Grant builds on successful value-driven model to improve patient health in collaboration with respected researchers at University of Minnesota College of Pharmacy and University of North Carolina at Chapel Hill Eshelman School of Pharmacy
NACDS Foundation is supporting additional efforts to help Minnesota patients confront high blood pressure, heart disease and diabetes by leveraging pharmacists to help them manage their medications, in conjunction with researchers at the University of Minnesota and the University of North Carolina. The Foundation has announced that it is providing matching funds to a program designed to build on the prior success of medication management by further evaluating its results, including the feasibility and sustainability of enhancing its accessibility for patients throughout the nation.
As part of a highly collaborative program, the NACDS Foundation initiated a grant agreement with the University of Minnesota College of Pharmacy. The University of North Carolina Eshelman Institute for Innovation also is providing funding, as is the Minnesota Department of Health in partnership with the federal Centers for Disease Control and Prevention (CDC). Thirteen community pharmacy organizations are enrolled in the project, with over 130 store locations participating. An integrated healthcare organization in Minnesota also is collaborating in the program.
“Medication management strategies provided by community pharmacists have demonstrated effectiveness in improving patients’ medication use, improving their health, and reducing overall healthcare costs,” said NACDS Foundation President Kathleen Jaeger. “The NACDS Foundation is committed to advancing innovative care models that hold promise for public health and that create unique partnerships that can be replicated and scaled to help even more patients across the United States. This initiative is an ideal example of this commitment in action and we are thrilled more patients can further benefit from these care interventions.”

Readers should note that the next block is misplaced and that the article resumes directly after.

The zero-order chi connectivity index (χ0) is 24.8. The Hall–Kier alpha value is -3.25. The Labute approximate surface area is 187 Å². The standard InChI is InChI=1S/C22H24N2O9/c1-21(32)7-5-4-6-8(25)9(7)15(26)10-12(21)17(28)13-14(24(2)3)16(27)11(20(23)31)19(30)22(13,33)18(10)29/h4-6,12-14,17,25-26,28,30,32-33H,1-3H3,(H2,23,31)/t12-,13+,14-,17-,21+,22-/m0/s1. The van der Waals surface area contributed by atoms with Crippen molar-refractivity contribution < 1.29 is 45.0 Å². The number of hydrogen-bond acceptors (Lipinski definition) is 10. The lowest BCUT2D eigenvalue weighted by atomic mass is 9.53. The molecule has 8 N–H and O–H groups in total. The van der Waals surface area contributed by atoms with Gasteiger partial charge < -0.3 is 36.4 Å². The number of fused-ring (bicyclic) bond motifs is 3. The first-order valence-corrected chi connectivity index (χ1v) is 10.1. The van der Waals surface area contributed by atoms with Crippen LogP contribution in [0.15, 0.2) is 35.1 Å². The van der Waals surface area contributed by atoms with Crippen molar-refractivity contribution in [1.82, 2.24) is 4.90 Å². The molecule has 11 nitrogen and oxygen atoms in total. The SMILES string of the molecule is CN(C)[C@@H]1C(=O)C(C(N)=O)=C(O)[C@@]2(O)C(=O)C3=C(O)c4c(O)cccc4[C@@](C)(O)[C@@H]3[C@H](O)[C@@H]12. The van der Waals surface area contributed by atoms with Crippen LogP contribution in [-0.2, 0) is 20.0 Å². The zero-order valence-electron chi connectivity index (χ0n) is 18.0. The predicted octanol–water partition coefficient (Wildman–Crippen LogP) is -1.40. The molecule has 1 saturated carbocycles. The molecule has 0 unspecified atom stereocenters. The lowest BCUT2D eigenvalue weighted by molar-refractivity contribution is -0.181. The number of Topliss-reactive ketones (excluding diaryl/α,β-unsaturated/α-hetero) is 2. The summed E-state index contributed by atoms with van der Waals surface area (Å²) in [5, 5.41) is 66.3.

“Pharmacists will be working with patients and other members of their health care team to support improvement of health by optimizing the use of their medications,” said Jason Varin, an assistant professor in the University of Minnesota College of Pharmacy and a community pharmacist. “Medication Therapy Management (MTM) services can improve overall patient health outcomes by ensuring that medications provide the most benefit, potentially decrease the overall costs of care and improve patients’ health care experiences. By encouraging patients to engage with their local pharmacist, we are hoping more conversations between patient and pharmacist will center around the best way to manage and improve their health.”
The lead researchers from the University of Minnesota College of Pharmacy and the University of North Carolina Eshelman School of Pharmacy will evaluate the results of the program to provide additional insights about the effects of medication management on decreasing blood pressure among patients with hypertension, helping patients become tobacco-free, and reducing blood sugar among patients with diabetes.
The partnering organizations note that some of the biggest challenges and opportunities in healthcare relate to ensuring that patients are prescribed optimal medications for their unique needs, that patients are able to take them as prescribed, and that the medications are safe and effective. About 30 percent of prescriptions are never filled and about half of medications for chronic diseases are not taken as prescribed. This is estimated to cause the deaths of about 125,000 people every year and at least one in ten hospital admissions. In more than 90 percent of visits, pharmacists providing MTM services identify at least one opportunity to improve a patient’s medication regimen.
A study published in the Journal of the American Medical Association found participation in MTM doubled the number of patients who had blood pressure under control compared to patients who had usual care. The study found that the average patient who participated in MTM had approximately $1,300 less in healthcare costs than patients who did not receive MTM.